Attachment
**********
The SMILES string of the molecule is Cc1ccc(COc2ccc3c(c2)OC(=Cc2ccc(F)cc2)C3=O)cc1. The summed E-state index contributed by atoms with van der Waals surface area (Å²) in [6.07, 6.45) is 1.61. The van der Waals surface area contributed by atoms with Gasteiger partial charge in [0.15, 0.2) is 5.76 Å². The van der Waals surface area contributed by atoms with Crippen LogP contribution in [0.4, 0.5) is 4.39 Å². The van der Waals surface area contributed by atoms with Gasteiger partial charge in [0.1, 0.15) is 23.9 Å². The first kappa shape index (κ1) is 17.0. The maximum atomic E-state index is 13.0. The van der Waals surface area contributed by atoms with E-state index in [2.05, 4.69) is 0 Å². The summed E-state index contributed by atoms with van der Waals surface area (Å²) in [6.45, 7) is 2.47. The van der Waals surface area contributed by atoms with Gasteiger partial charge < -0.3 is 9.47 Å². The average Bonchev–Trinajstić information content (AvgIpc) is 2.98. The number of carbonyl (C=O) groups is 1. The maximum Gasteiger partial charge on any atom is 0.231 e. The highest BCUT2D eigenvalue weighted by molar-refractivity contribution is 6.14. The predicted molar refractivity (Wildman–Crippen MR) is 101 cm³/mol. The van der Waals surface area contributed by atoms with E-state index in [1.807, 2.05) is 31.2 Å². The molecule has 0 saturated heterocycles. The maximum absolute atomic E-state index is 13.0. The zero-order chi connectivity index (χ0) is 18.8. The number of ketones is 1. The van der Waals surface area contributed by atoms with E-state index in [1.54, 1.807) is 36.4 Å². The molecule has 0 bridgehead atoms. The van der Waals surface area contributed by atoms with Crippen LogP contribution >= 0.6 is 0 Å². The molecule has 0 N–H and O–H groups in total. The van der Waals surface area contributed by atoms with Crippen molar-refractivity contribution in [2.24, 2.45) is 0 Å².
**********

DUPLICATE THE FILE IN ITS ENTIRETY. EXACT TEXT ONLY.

The SMILES string of the molecule is Cc1ccc(COc2ccc3c(c2)OC(=Cc2ccc(F)cc2)C3=O)cc1. The summed E-state index contributed by atoms with van der Waals surface area (Å²) in [6.07, 6.45) is 1.61. The van der Waals surface area contributed by atoms with Gasteiger partial charge in [0.15, 0.2) is 5.76 Å². The van der Waals surface area contributed by atoms with Crippen LogP contribution in [0.4, 0.5) is 4.39 Å². The van der Waals surface area contributed by atoms with Gasteiger partial charge in [0.1, 0.15) is 23.9 Å². The first kappa shape index (κ1) is 17.0. The maximum atomic E-state index is 13.0. The van der Waals surface area contributed by atoms with E-state index in [2.05, 4.69) is 0 Å². The summed E-state index contributed by atoms with van der Waals surface area (Å²) in [6.45, 7) is 2.47. The van der Waals surface area contributed by atoms with Gasteiger partial charge < -0.3 is 9.47 Å². The average Bonchev–Trinajstić information content (AvgIpc) is 2.98. The number of carbonyl (C=O) groups is 1. The maximum Gasteiger partial charge on any atom is 0.231 e. The highest BCUT2D eigenvalue weighted by molar-refractivity contribution is 6.14. The predicted molar refractivity (Wildman–Crippen MR) is 101 cm³/mol. The van der Waals surface area contributed by atoms with E-state index in [1.807, 2.05) is 31.2 Å². The molecule has 0 saturated heterocycles. The maximum absolute atomic E-state index is 13.0. The zero-order chi connectivity index (χ0) is 18.8. The number of ketones is 1. The van der Waals surface area contributed by atoms with E-state index in [1.54, 1.807) is 36.4 Å². The molecule has 0 bridgehead atoms. The van der Waals surface area contributed by atoms with Crippen LogP contribution >= 0.6 is 0 Å². The molecule has 0 N–H and O–H groups in total. The van der Waals surface area contributed by atoms with Crippen molar-refractivity contribution in [2.24, 2.45) is 0 Å².